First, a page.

Many popular songs about Christmas is about going home for the holidays. Like “Please Come Home for Christmas” (written by Charles Brown, with cover by The Eagles and more recently Kelly Clarkson), “I’ll be Home for Christmas” (sang originally by Bing Cosby with recent cover by Michael Bublé), “Christmas (Baby Please Come Home)” (originally sang by Darlene Love with a more recent cover by Mariah Carey), and “There’s No Place Like Home For the Holidays” (written by Al Stillman, with a more popular cover by Perry Como and The Carpenters). Maybe you know more songs with the same theme.
The message is clear from these songs that home is where you want to be for Christmas. Who wouldn’t be?
I have now lived half of my life away from the home I once knew. Yes, half of my life I have spent away from my home country, the Philippines. In the more than two decades I have been away, only twice have I come home for Christmas. It is not that I don’t want to, but getting at least a 2-week break to travel back home for the holidays is not easy to get. In addition, the airplane ticket during Christmas time is almost double the cost compared to low season airfare, though there’s no question that it is worth it. Last year could have been the third, but COVID pandemic derailed my plan to visit the Philippines for the Christmas season.
Since I have been away from my “home” for so long, I have called where I am now my new home. After living in Manila for 27 years, and then in New Jersey for 3 years, New York City for 3 years, California for about a year, and Florida for 3 years, I have settled down here in Iowa for 17 years now and counting. This is where I had my own family, had my own home where my children grew up in, and where new happy memories have been created.
Here in Iowa is where I made my own family traditions for Christmas. Like going to a tree farm and having a freshly cut Christmas tree every year. We also enjoy decorating our home for the holidays, making gingerbread house, and baking cookies with my kids. We are thrilled as well to have white Christmas and to frolic in the snow, though shoveling snow to clear the driveway is not fun. I also cherish the moment my children open their gifts on Christmas morning and see the excitement in their eyes.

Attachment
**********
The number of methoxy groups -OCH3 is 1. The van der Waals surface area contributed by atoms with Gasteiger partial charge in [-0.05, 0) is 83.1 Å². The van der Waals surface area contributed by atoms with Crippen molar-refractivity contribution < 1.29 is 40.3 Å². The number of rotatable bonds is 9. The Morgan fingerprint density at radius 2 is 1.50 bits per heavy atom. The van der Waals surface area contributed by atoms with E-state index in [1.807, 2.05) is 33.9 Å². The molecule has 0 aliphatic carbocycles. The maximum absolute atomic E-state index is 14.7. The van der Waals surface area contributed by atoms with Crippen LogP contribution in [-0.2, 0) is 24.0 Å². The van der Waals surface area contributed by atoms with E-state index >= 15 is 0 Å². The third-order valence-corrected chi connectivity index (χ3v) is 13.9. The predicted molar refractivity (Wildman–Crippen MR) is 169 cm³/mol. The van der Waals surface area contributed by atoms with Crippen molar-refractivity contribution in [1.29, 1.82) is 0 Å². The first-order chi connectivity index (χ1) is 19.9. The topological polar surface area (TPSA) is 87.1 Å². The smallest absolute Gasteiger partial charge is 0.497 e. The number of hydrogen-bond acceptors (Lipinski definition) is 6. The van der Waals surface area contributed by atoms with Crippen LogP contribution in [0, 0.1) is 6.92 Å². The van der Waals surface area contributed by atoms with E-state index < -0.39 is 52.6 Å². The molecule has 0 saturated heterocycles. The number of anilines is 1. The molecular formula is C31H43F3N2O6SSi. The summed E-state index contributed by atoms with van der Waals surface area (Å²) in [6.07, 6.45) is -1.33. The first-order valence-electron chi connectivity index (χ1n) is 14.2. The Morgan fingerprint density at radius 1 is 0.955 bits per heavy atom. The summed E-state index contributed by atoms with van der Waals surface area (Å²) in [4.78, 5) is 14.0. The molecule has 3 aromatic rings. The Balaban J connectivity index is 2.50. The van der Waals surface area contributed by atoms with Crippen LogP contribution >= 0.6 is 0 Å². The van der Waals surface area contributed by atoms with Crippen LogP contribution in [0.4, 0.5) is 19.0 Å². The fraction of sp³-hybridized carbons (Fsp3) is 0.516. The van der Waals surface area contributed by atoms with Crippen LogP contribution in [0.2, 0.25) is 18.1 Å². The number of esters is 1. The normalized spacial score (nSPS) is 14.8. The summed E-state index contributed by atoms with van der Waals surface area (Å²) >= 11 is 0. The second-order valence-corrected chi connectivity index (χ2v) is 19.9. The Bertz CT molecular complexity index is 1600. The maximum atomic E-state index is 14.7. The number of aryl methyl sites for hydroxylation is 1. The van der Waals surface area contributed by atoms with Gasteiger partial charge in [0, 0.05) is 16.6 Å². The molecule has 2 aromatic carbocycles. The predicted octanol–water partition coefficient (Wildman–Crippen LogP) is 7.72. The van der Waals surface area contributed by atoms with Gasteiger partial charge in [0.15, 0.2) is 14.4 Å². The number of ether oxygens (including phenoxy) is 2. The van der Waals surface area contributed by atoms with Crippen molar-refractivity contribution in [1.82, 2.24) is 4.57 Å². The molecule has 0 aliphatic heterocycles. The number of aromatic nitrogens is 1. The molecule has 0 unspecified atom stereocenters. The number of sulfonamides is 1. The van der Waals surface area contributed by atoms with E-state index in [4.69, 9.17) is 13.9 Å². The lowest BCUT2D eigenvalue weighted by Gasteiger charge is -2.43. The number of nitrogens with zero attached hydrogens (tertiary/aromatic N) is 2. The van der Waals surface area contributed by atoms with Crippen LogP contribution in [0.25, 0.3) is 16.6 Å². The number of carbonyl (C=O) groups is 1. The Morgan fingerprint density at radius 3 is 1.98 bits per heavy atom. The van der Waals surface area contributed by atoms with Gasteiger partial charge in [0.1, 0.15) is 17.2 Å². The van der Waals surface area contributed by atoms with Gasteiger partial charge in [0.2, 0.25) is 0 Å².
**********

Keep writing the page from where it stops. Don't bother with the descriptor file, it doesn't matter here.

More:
Though I would not be true to myself if I say that I am not missing Christmas in the Philippines, with children caroling in the street, and the puto bumbong and bibingka, and me hunting my ninong and ninang. On second thought, I am the ninong now, so I’ll be the one who will be hunted.
This year however is quite different. It is the first time that both of our kids have left home. One is in graduate school while the other one is in college, both living in their own apartment or dorm. We are officially empty nesters. How did time sneak up on us?
When we put up our holiday ornaments with the Christmas tree and all, a couple of weeks back, it was kind of lonely as it was just me and my wife setting up the decorations. No kids helping hang the trimmings on the tree. No more little ones making gingerbread house or baking cookies. No one dancing to the Mannheim Steamroller “Christmas.” And nobody is even practicing Christmas songs on the piano.
Is this what our Christmas would be now?
If it is just me and my wife, you might ask, do we even have to decorate for Christmas? The answer is yes. Firstly, it makes our home joyful and bright for the season. Secondly, we will have friends from other states staying with us for the holidays as for some reason they would like to experience an Iowa Christmas. Lastly and most importantly, our hearts are happy knowing that both of our kids will be coming home and spending time with us for a few days.
For this Christmas, we will be under one roof, in front of one Christmas tree, and around one dinner table, gathered together as a family once more.
Whether you are coming home or not for this holidays, may you have a meaningful Christmas and a hopeful New Year.